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The Man Who Was Thursday

1. The Two Poets Of Saffron Park
THE suburb of Saffron Park lay on the sunset side of London, as red and ragged
as a cloud of sunset. It was built of a bright brick throughout; its sky-line was
fantastic, and even its ground plan was wild. It had been the outburst of a
speculative builder, faintly tinged with art, who called its architecture sometimes
Elizabethan and sometimes Queen Anne, apparently under the impression that
the two sovereigns were identical. It was described with some justice as an
artistic colony, though it never in any definable way produced any art. But
although its pretensions to be an intellectual centre were a little vague, its
pretensions to be a pleasant place were quite indisputable. The stranger who
looked for the first time at the quaint red houses could only think how very oddly
shaped the people must be who could fit in to them. Nor when he met the people
was he disappointed in this respect. The place was not only pleasant, but perfect,
if once he could regard it not as a deception but rather as a dream. Even if the
people were not "artists," the whole was nevertheless artistic. That young man
with the long, auburn hair and the impudent face--that young man was not really
a poet; but surely he was a poem. That old gentleman with the wild, white beard
and the wild, white hat--that venerable humbug was not really a philosopher; but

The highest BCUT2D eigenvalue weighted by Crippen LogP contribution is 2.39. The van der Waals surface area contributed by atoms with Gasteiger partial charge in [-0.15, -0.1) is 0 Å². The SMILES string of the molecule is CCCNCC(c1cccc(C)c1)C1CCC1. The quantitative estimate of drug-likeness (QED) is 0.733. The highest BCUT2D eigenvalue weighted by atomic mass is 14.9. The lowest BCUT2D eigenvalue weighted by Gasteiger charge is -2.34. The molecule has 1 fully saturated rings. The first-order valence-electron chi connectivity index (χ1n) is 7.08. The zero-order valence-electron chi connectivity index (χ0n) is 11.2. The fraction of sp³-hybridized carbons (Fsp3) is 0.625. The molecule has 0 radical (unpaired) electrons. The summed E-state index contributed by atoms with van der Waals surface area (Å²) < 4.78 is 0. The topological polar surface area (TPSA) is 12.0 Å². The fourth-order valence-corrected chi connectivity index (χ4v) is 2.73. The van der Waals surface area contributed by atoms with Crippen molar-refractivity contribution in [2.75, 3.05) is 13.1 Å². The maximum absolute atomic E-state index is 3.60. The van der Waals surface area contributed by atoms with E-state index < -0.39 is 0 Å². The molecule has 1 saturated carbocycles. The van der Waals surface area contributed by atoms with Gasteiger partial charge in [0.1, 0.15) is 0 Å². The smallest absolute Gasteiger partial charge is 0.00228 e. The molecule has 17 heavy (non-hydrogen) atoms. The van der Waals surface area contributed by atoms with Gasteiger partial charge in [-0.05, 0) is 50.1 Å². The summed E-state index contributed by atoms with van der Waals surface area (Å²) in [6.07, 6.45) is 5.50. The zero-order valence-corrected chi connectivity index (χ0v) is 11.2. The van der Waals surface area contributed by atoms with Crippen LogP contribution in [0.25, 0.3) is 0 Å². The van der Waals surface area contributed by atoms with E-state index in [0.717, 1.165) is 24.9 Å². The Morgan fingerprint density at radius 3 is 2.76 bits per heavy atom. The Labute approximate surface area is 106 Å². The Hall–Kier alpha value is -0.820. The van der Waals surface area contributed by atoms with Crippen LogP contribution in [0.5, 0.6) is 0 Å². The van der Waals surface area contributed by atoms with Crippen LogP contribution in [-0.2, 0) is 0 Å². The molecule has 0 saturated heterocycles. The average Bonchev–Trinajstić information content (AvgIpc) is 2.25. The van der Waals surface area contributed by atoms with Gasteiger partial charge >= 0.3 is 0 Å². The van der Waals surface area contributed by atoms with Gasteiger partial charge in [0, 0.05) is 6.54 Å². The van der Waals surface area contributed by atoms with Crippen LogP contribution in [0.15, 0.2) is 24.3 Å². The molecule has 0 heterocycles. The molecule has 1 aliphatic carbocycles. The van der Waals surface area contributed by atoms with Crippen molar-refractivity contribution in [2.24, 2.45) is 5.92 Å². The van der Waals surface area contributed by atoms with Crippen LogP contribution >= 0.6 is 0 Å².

at least he was the cause of philosophy in others. That scientific gentleman with
the bald, egg-like head and the bare, bird-like neck had no real right to the airs of
science that he assumed. He had not discovered anything new in biology; but
what biological creature could he have discovered more singular than himself?
Thus, and thus only, the whole place had properly to be regarded; it had to be
considered not so much as a workshop for artists, but as a frail but finished work
of art. A man who stepped into its social atmosphere felt as if he had stepped
into a written comedy.
More especially this attractive unreality fell upon it about nightfall, when the
extravagant roofs were dark against the afterglow and the whole insane village
seemed as separate as a drifting cloud. This again was more strongly true of the
many nights of local festivity, when the little gardens were often illuminated, and
the big Chinese lanterns glowed in the dwarfish trees like some fierce and
monstrous fruit. And this was strongest of all on one particular evening, still
vaguely remembered in the locality, of which the auburn-haired poet was the
hero. It was not by any means the only evening of which he was the hero. On
many nights those passing by his little back garden might hear his high, didactic
voice laying down the law to men and particularly to women. The attitude of
women in such cases was indeed one of the paradoxes of the place. Most of the
women were of the kind vaguely called emancipated, and professed some
protest against male supremacy. Yet these new women would always pay to a
man the extravagant compliment which no ordinary woman ever pays to him, that
of listening while he is talking. And Mr. Lucian Gregory, the red-haired poet, was
really (in some sense) a man worth listening to, even if one only laughed at the
 
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